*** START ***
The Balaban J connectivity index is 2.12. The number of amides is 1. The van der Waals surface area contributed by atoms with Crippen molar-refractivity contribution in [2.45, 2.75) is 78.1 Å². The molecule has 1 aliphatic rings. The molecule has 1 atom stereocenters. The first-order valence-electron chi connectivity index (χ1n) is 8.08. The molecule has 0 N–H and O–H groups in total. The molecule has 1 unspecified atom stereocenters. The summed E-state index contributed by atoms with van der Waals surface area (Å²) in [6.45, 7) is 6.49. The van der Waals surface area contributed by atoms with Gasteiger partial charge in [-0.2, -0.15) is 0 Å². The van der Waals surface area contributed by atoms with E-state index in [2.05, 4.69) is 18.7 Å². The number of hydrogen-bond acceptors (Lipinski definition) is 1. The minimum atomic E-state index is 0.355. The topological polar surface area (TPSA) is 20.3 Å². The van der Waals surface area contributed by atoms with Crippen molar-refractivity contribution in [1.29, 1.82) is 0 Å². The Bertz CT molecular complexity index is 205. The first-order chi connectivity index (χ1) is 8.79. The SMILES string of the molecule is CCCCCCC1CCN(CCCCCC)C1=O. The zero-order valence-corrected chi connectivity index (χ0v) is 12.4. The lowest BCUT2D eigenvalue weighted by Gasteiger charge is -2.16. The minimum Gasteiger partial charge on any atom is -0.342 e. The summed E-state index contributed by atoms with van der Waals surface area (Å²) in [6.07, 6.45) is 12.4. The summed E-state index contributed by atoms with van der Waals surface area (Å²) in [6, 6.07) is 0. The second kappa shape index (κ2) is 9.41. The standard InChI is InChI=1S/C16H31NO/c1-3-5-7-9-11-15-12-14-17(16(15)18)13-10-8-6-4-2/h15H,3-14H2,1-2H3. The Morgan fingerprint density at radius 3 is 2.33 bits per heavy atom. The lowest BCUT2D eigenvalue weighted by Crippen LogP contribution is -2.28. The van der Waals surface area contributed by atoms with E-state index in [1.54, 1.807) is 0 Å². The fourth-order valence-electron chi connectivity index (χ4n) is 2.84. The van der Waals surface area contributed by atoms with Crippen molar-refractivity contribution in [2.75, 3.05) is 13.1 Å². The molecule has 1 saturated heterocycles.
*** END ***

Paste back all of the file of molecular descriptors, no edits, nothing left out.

The Balaban J connectivity index is 2.12. The number of amides is 1. The van der Waals surface area contributed by atoms with Crippen molar-refractivity contribution in [2.45, 2.75) is 78.1 Å². The molecule has 1 aliphatic rings. The molecule has 1 atom stereocenters. The first-order valence-electron chi connectivity index (χ1n) is 8.08. The molecule has 0 N–H and O–H groups in total. The molecule has 1 unspecified atom stereocenters. The summed E-state index contributed by atoms with van der Waals surface area (Å²) in [6.45, 7) is 6.49. The van der Waals surface area contributed by atoms with Gasteiger partial charge in [-0.2, -0.15) is 0 Å². The van der Waals surface area contributed by atoms with E-state index in [2.05, 4.69) is 18.7 Å². The number of hydrogen-bond acceptors (Lipinski definition) is 1. The minimum atomic E-state index is 0.355. The topological polar surface area (TPSA) is 20.3 Å². The van der Waals surface area contributed by atoms with Crippen molar-refractivity contribution in [1.29, 1.82) is 0 Å². The Bertz CT molecular complexity index is 205. The first-order chi connectivity index (χ1) is 8.79. The SMILES string of the molecule is CCCCCCC1CCN(CCCCCC)C1=O. The zero-order valence-corrected chi connectivity index (χ0v) is 12.4. The lowest BCUT2D eigenvalue weighted by Gasteiger charge is -2.16. The minimum Gasteiger partial charge on any atom is -0.342 e. The summed E-state index contributed by atoms with van der Waals surface area (Å²) in [6.07, 6.45) is 12.4. The summed E-state index contributed by atoms with van der Waals surface area (Å²) in [6, 6.07) is 0. The second kappa shape index (κ2) is 9.41. The standard InChI is InChI=1S/C16H31NO/c1-3-5-7-9-11-15-12-14-17(16(15)18)13-10-8-6-4-2/h15H,3-14H2,1-2H3. The Morgan fingerprint density at radius 3 is 2.33 bits per heavy atom. The lowest BCUT2D eigenvalue weighted by Crippen LogP contribution is -2.28. The van der Waals surface area contributed by atoms with E-state index in [1.54, 1.807) is 0 Å². The fourth-order valence-electron chi connectivity index (χ4n) is 2.84. The van der Waals surface area contributed by atoms with Crippen molar-refractivity contribution in [2.75, 3.05) is 13.1 Å². The molecule has 1 saturated heterocycles.